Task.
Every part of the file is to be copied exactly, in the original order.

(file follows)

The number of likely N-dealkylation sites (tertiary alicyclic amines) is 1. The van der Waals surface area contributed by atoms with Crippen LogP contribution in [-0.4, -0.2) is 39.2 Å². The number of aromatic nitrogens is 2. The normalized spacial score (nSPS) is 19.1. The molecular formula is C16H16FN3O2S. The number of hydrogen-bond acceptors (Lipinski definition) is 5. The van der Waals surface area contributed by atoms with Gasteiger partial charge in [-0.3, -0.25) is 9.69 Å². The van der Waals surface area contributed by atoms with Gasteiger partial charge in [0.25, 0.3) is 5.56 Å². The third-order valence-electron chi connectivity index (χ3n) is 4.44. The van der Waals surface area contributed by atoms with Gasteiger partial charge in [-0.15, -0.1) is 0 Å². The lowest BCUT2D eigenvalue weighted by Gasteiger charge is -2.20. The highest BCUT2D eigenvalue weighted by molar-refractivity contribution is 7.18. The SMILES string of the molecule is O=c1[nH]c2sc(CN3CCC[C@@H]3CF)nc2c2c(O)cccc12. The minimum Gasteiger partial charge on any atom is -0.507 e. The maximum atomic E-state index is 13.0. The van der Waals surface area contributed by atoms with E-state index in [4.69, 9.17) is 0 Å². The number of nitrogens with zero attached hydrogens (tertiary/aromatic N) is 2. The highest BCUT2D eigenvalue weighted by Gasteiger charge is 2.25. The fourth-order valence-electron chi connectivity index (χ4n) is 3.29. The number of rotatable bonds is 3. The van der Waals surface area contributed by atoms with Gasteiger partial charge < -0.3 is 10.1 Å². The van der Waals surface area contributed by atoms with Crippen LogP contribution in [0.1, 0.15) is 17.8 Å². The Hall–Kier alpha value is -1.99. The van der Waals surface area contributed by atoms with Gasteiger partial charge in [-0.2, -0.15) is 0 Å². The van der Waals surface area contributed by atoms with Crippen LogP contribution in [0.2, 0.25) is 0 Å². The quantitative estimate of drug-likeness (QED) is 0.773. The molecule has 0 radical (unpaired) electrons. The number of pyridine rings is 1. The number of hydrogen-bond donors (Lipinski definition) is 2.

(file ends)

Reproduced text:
The number of likely N-dealkylation sites (tertiary alicyclic amines) is 1. The van der Waals surface area contributed by atoms with Crippen LogP contribution in [-0.4, -0.2) is 39.2 Å². The number of aromatic nitrogens is 2. The normalized spacial score (nSPS) is 19.1. The molecular formula is C16H16FN3O2S. The number of hydrogen-bond acceptors (Lipinski definition) is 5. The van der Waals surface area contributed by atoms with Gasteiger partial charge in [-0.3, -0.25) is 9.69 Å². The van der Waals surface area contributed by atoms with Gasteiger partial charge in [0.25, 0.3) is 5.56 Å². The third-order valence-electron chi connectivity index (χ3n) is 4.44. The van der Waals surface area contributed by atoms with Gasteiger partial charge in [-0.15, -0.1) is 0 Å². The lowest BCUT2D eigenvalue weighted by Gasteiger charge is -2.20. The highest BCUT2D eigenvalue weighted by molar-refractivity contribution is 7.18. The SMILES string of the molecule is O=c1[nH]c2sc(CN3CCC[C@@H]3CF)nc2c2c(O)cccc12. The minimum Gasteiger partial charge on any atom is -0.507 e. The maximum atomic E-state index is 13.0. The van der Waals surface area contributed by atoms with E-state index in [4.69, 9.17) is 0 Å². The number of nitrogens with zero attached hydrogens (tertiary/aromatic N) is 2. The highest BCUT2D eigenvalue weighted by Gasteiger charge is 2.25. The fourth-order valence-electron chi connectivity index (χ4n) is 3.29. The number of rotatable bonds is 3. The van der Waals surface area contributed by atoms with Gasteiger partial charge < -0.3 is 10.1 Å². The van der Waals surface area contributed by atoms with Crippen LogP contribution in [0.1, 0.15) is 17.8 Å². The Hall–Kier alpha value is -1.99. The van der Waals surface area contributed by atoms with Gasteiger partial charge in [-0.2, -0.15) is 0 Å². The van der Waals surface area contributed by atoms with Crippen LogP contribution in [0.2, 0.25) is 0 Å². The quantitative estimate of drug-likeness (QED) is 0.773. The molecule has 0 radical (unpaired) electrons. The number of pyridine rings is 1. The number of hydrogen-bond donors (Lipinski definition) is 2.